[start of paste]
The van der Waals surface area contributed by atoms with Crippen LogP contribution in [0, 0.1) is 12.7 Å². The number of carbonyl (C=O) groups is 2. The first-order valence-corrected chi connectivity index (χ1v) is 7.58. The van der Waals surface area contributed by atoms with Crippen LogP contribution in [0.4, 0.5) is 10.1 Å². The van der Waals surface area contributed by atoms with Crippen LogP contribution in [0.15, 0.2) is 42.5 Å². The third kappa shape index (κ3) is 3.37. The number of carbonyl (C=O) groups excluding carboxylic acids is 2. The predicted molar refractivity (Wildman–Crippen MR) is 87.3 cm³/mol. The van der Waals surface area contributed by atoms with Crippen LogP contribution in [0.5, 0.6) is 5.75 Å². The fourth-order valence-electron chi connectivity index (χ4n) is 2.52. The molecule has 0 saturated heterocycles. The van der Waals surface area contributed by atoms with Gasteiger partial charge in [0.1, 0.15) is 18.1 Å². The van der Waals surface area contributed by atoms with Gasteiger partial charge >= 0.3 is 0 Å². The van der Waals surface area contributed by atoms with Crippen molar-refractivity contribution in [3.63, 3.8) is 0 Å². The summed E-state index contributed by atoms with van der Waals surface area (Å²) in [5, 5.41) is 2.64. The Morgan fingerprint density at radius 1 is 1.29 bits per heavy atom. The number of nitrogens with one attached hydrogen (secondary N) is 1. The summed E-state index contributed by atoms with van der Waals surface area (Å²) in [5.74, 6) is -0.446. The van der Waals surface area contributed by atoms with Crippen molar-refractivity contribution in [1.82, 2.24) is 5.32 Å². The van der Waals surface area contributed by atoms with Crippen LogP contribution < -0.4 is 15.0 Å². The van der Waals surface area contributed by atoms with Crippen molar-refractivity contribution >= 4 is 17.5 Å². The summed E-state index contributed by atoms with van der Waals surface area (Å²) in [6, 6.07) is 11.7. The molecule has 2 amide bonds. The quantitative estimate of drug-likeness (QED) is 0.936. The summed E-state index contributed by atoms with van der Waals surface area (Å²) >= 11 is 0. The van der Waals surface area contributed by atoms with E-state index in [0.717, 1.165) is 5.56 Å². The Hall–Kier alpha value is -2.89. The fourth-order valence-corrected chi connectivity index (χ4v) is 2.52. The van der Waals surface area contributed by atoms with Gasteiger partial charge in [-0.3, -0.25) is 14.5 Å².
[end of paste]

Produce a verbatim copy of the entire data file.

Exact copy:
The van der Waals surface area contributed by atoms with Crippen LogP contribution in [0, 0.1) is 12.7 Å². The number of carbonyl (C=O) groups is 2. The first-order valence-corrected chi connectivity index (χ1v) is 7.58. The van der Waals surface area contributed by atoms with Crippen LogP contribution in [0.4, 0.5) is 10.1 Å². The van der Waals surface area contributed by atoms with Crippen LogP contribution in [0.15, 0.2) is 42.5 Å². The third kappa shape index (κ3) is 3.37. The number of carbonyl (C=O) groups excluding carboxylic acids is 2. The predicted molar refractivity (Wildman–Crippen MR) is 87.3 cm³/mol. The van der Waals surface area contributed by atoms with Crippen LogP contribution in [0.5, 0.6) is 5.75 Å². The fourth-order valence-electron chi connectivity index (χ4n) is 2.52. The molecule has 0 saturated heterocycles. The van der Waals surface area contributed by atoms with Gasteiger partial charge in [0.1, 0.15) is 18.1 Å². The van der Waals surface area contributed by atoms with Gasteiger partial charge >= 0.3 is 0 Å². The van der Waals surface area contributed by atoms with Crippen molar-refractivity contribution in [3.63, 3.8) is 0 Å². The summed E-state index contributed by atoms with van der Waals surface area (Å²) in [5, 5.41) is 2.64. The Morgan fingerprint density at radius 1 is 1.29 bits per heavy atom. The number of nitrogens with one attached hydrogen (secondary N) is 1. The summed E-state index contributed by atoms with van der Waals surface area (Å²) in [5.74, 6) is -0.446. The van der Waals surface area contributed by atoms with Crippen molar-refractivity contribution in [1.82, 2.24) is 5.32 Å². The van der Waals surface area contributed by atoms with Crippen LogP contribution < -0.4 is 15.0 Å². The van der Waals surface area contributed by atoms with Crippen molar-refractivity contribution >= 4 is 17.5 Å². The summed E-state index contributed by atoms with van der Waals surface area (Å²) in [6, 6.07) is 11.7. The molecule has 2 amide bonds. The quantitative estimate of drug-likeness (QED) is 0.936. The summed E-state index contributed by atoms with van der Waals surface area (Å²) >= 11 is 0. The van der Waals surface area contributed by atoms with E-state index in [0.717, 1.165) is 5.56 Å². The Hall–Kier alpha value is -2.89. The fourth-order valence-corrected chi connectivity index (χ4v) is 2.52. The van der Waals surface area contributed by atoms with Gasteiger partial charge in [-0.3, -0.25) is 14.5 Å².